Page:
Doctrine, Truth & Imprimatur


#1

I understand that the Nihil Obstat and Imprimatur stamps that Catholic books bear simply mean “let it be printed”, i.e. none of it contradicts Catholic doctrine.

All the same, is there a difference between the Imprimatur on Aquinas’ Summa and, say, the Imprimatur on the work of Christopher West or Scott Hahn?

Is there some way of knowing what Catholic writing is doctrine, what is an exposition of doctrine, and what is just a nice idea?

So far, with the exception of the Catechism, I’ve been reading it all as if it’s just human wisdom and human ideas, using my own discernment to decide what’s right and what’s not. I have begun to realise that this is maybe too Protestant an approach to theology though. How can I know for sure?


#2

Personally I feel that the Imprimatur has been watered down in modern times. So, personally, I would say that yes, there is a difference between the Imprimatur on the Summa vs. an Imprimatur on some modern theological works. Not that I have anything against Scott Hahn, or Christopher West. From reading their books I would have to say that they are certainly deserving of the Imprimatur. The Imprimatur is only as good as the Bishop who grants it…and Bishops have been known to disagree.
I would say that you are correct in reading some works as human ideas, opinions and wisdom. I have found further enrichment by actually comparing some books I have read to actual Church doctrine. I have found that some authors have a gift for explaining teaching and doctrine in a way far more enlightening then the explanations of the Catechism.


#3

Catholic ecclesiology does not bind you to assent to the writings of Catholc authors, even if they were to have an imprimatur. It is their opinion, and opinion is not binding.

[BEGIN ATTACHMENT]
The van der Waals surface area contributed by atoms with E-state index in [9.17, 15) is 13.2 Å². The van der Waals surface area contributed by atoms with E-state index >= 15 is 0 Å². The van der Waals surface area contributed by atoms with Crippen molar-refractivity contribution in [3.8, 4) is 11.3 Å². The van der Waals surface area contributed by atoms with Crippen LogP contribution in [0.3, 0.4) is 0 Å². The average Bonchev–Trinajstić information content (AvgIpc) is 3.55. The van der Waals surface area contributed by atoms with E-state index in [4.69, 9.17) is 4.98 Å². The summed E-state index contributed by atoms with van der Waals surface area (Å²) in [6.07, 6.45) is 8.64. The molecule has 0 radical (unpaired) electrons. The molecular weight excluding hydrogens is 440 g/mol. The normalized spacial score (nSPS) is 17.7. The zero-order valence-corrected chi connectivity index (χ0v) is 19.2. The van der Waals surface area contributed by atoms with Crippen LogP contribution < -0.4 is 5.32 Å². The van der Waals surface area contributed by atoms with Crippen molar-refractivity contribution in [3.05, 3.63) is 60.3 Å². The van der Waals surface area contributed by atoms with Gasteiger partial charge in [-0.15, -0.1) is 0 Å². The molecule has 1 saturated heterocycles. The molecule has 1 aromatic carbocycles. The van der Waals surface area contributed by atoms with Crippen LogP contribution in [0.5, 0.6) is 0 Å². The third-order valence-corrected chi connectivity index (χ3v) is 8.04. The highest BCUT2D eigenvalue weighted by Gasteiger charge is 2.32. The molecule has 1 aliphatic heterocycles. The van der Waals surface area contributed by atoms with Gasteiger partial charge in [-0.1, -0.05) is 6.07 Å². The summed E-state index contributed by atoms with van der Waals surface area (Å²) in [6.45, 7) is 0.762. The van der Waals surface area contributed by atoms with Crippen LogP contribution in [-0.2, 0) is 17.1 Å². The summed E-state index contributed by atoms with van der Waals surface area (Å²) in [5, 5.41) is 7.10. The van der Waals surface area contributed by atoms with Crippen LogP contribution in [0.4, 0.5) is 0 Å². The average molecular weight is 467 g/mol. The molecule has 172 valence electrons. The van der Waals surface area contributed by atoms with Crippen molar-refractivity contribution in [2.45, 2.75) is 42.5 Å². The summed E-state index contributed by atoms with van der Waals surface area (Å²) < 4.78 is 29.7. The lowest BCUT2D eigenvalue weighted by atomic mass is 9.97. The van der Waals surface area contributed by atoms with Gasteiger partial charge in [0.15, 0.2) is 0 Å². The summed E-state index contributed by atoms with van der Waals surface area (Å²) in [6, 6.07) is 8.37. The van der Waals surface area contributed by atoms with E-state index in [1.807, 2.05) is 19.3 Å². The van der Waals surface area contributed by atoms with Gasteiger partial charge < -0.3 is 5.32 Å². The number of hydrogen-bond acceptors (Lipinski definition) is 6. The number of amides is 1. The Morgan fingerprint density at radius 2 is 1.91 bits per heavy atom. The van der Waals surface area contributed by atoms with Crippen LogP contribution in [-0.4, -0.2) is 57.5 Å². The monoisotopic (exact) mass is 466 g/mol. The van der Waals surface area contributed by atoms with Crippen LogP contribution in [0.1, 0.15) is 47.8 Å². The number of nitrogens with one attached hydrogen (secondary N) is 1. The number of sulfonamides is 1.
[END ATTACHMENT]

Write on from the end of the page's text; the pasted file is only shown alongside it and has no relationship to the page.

Catholic doctrine comes from the lawful pastors of the Church, either by solemn or extraordinary exercise of the magisterium or by the ordinary exercise of the magisterium. Those vested with magisterial powers to which you must listen and submit to include the magisterial teachings of the Roman Pontiff and your local ordinary (eg. your diocesan bishop). To the extent that they appoint other lawful pastors to teach you in their name, you also must listen to and submit to their teachings insofar at they are congruent with the Roman Pontiff and the diocesan bishop.

In other words, your parish pastor, your diocesan bishop, and the Roman Pontiff are those you are obliged to listen to and submit to (cf. Heb 13:17). Other Catholics, even if they are clergy, but have no sacerdotal authority over you cannot bind your assent, unless they’ve been given the authority to do so by these three.

Is there some way of knowing what Catholic writing is doctrine?

Yes. Ask your pastor, your bishop, or if needed, the Roman Pontiff. Not all their communication (either written or oral) to you will be “doctrine” (certain teaching of the Church). If there is confusion, you can simply ask them. That’s the beauty of having a LIVING magisterium–two-way communication. :wink:


#4

Is there some way of knowing what Catholic writing is doctrine, what is an exposition of doctrine, and what is just a nice idea?

Like you, I like things cut and dry.

The one book that is black and white, and that is Fundamentals of Catholic Dogma by Dr. Ludwig Ott. I think every Catholic should own this book.

Why?

Ott tells you in the preface and introduction the meaning of Dogma, the different levels of dogma and the difference between dogma and doctrine.

Example: A “De Fide” dogma is written in granite. You are required to believe this as a Catholic. De Fide means “of faith” or “from faith.” On the other hand, a dogma labeled “Sent Certa” is not written in granite, but slate. Sent Certa means "it is certain, and so it is certain that you are required to believe this as a professed Catholic. It’s not as certain as a dogma written upon Granite though. De Fide is a higher level Dogma.

Anyway, this book tells you all the Dogmas in bold print and their level (De Fide, Sent Certa, etc…). It also gives an explanation of the dogma and what heresies it opposes. It gives references from Scripture and from the Church Fathers.

I REALLY like this book!

If you want to do Apologetics, buy this book! I’ve used it so much that I’ve already spilled iced tea and root beer all over it (my favorite things to drink while blogging).

I do believe Catholic Answers Forum sells this book in their shop! Do a search on it.

God Bless!


#5